Saturday, June 23, 2012

On Immigration

Having written about immigration at great length in the past, and not having done so for some time, it's time to state my views on the subject now. 

Nothing clears the mind about immigration policy faster than seeing the lives of both your wife and your son being saved by an Indian surgeon. And while this might be indicative of my final descent into an ideology best described as 'anarchopapism', I find the intellectual demands of immigration restriction to be incompatible with my confessional obligation to shake the hands of my Indian and African brothers at the Sign of Peace. Our parish has a large number of Indian worshippers; no matter now unlovingly we natives and residents of the west of Scotland can behave towards each other, nor how civically retarded some of our neighbours can seem to be, we can all still thank God that we don't have to be Christians in Orissa and Kerala.

If I were to be granted one wish for Glasgow and all its residents, I would wish that they read Remzije Sherifi's memoir, 'Shadow Behind The Sun'. Ms. Sherifi, at one time a radio journalist of some distinction in her native Kosovo, arrived in Glasgow as an asylum seeker in 1999. She was suffering from her second bout of breast cancer at the time. Her book makes compelling, extremely thought-provoking and sometimes very uncomfortable reading. Oh wad some power the gift tae gie us...

That being the case, it was gratifying to see that Ed Miliband has returned to immigration, a subject upon which, after Blair, the Labour Party will always struggle for credibility. 

I once likened Miliband to an exotic ruminant, and both the content and tone of his immigration speech would seem to bear out that perhaps rather uncharitable analysis. He seems not to speak words, but grinds them slowly between three rows of teeth instead. Linguistically Blairite, he favours short sentences. Without verbs. Of ten words. Or less. Sometimes. But not often.

In fairness to him, it was at least an honest speech, if not exactly laugh-a-minute stuff. As a good party man it must have been quite difficult for him to deliver it, given that it involved a measure of self-flagellation rarely seen outside the works of Dan Brown; although suggesting that the Labour Party is developing Mosleyite tendencies would be going too far.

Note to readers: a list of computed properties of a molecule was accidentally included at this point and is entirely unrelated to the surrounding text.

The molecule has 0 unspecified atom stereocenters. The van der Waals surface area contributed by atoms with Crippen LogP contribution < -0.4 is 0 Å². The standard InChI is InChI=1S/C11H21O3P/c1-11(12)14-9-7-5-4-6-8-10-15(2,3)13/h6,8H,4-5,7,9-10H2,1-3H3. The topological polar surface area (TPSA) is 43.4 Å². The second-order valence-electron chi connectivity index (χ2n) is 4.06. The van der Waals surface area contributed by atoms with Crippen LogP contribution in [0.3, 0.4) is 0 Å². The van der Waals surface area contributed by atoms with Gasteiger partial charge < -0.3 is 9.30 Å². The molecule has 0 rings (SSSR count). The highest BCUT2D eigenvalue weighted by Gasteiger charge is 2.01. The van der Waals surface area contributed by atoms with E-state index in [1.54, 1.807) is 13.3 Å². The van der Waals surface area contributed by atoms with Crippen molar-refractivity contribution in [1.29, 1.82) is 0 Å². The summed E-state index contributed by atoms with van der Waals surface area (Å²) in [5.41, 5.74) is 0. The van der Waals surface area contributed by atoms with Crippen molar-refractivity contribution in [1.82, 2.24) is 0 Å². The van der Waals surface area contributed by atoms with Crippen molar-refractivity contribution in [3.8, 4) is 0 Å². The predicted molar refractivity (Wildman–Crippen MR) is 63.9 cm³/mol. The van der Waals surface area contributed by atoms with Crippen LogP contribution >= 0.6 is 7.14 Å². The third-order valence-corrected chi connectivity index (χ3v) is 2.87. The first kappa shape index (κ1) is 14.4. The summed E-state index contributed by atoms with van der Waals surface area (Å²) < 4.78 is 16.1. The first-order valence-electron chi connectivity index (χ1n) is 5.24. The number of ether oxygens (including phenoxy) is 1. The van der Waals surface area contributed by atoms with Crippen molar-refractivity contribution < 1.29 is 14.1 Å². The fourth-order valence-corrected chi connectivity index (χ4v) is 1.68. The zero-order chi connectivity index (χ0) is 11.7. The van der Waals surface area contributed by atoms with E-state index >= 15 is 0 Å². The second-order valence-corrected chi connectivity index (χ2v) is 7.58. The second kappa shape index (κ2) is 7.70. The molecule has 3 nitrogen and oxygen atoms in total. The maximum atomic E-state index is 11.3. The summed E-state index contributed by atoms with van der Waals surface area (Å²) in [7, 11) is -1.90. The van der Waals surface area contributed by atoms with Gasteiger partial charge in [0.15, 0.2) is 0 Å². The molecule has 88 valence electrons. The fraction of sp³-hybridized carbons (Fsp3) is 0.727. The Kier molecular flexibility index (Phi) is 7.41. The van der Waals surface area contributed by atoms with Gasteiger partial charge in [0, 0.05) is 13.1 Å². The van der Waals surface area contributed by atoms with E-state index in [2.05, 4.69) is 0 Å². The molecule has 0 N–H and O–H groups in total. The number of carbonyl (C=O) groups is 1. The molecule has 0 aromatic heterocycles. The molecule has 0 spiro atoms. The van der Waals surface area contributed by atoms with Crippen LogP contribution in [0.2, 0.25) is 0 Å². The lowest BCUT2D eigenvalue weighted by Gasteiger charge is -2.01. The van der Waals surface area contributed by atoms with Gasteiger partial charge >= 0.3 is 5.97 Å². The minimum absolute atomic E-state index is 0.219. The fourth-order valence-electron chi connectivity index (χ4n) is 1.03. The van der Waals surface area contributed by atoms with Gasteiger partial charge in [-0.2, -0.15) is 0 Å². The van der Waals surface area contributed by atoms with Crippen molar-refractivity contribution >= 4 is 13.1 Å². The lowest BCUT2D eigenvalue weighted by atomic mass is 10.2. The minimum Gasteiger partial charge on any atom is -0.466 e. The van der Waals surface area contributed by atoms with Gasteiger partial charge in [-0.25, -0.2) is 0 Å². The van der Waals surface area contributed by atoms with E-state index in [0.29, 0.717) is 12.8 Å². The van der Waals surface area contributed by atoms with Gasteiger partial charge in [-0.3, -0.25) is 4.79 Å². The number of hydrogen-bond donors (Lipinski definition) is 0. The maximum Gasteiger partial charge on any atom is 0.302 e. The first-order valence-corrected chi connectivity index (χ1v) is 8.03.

For what my opinion's worth now, access to the British job market should be unlimited, subject to one proviso. On their first day at work in any new job in the UK, every foreign worker should be given a card printed both in English and in their native language. That card should detail, with absolute accuracy, the full nature and extent of their employment rights, what British law directs that they are entitled to be paid, their rights to join trade unions and participate in industrial action and where they can obtain assistance in employment disputes from speakers of their own language. The responsibility for producing these cards should rest with employers, who should therefore also be liable to bear the costs of their production. These cards should be provided free of charge, and any attempt to charge workers for them, either up-front or through their wages, should be a criminal offence punishable by imprisonment. The Home Office and DWP should be able to conduct unannounced spot inspections of every single workplace in the UK to ensure that every foreign worker on site has been provided with this card and is aware of their employment rights. 

Appraising foreign workers of their rights might perhaps go some way to equalising the British labour market with something of a win-win; the foreign workers would be more likely to recognise exploitation and thus be far less willing to tolerate it, while the native British worker would at least know that their foreign competition has been advised of its rights. That seems perfectly equitable all round, which in the immigration debate is just about as good as it gets.

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